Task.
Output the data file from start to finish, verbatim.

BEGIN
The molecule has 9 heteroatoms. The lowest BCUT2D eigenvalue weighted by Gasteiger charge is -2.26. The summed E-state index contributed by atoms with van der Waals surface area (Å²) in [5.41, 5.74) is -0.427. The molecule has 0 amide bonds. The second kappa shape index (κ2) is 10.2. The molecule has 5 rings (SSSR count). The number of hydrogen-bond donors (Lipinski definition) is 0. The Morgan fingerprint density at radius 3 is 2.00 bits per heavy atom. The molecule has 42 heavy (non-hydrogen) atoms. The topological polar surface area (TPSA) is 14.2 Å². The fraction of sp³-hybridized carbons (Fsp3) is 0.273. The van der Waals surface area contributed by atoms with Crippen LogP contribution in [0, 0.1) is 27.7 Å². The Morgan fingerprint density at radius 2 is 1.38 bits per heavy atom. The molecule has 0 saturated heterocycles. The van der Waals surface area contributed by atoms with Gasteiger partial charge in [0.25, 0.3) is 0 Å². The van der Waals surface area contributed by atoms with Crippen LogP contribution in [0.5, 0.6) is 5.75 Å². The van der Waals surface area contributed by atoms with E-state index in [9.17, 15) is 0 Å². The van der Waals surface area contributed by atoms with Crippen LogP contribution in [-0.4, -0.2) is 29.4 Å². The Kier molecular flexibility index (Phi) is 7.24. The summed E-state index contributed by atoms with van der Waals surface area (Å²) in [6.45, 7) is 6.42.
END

The molecule has 9 heteroatoms. The lowest BCUT2D eigenvalue weighted by Gasteiger charge is -2.26. The summed E-state index contributed by atoms with van der Waals surface area (Å²) in [5.41, 5.74) is -0.427. The molecule has 0 amide bonds. The second kappa shape index (κ2) is 10.2. The molecule has 5 rings (SSSR count). The number of hydrogen-bond donors (Lipinski definition) is 0. The Morgan fingerprint density at radius 3 is 2.00 bits per heavy atom. The molecule has 42 heavy (non-hydrogen) atoms. The topological polar surface area (TPSA) is 14.2 Å². The fraction of sp³-hybridized carbons (Fsp3) is 0.273. The van der Waals surface area contributed by atoms with Crippen LogP contribution in [0, 0.1) is 27.7 Å². The Morgan fingerprint density at radius 2 is 1.38 bits per heavy atom. The molecule has 0 saturated heterocycles. The van der Waals surface area contributed by atoms with Gasteiger partial charge in [0.25, 0.3) is 0 Å². The van der Waals surface area contributed by atoms with Crippen LogP contribution in [0.5, 0.6) is 5.75 Å². The van der Waals surface area contributed by atoms with E-state index in [9.17, 15) is 0 Å². The van der Waals surface area contributed by atoms with Crippen LogP contribution in [-0.4, -0.2) is 29.4 Å². The Kier molecular flexibility index (Phi) is 7.24. The summed E-state index contributed by atoms with van der Waals surface area (Å²) in [6.45, 7) is 6.42.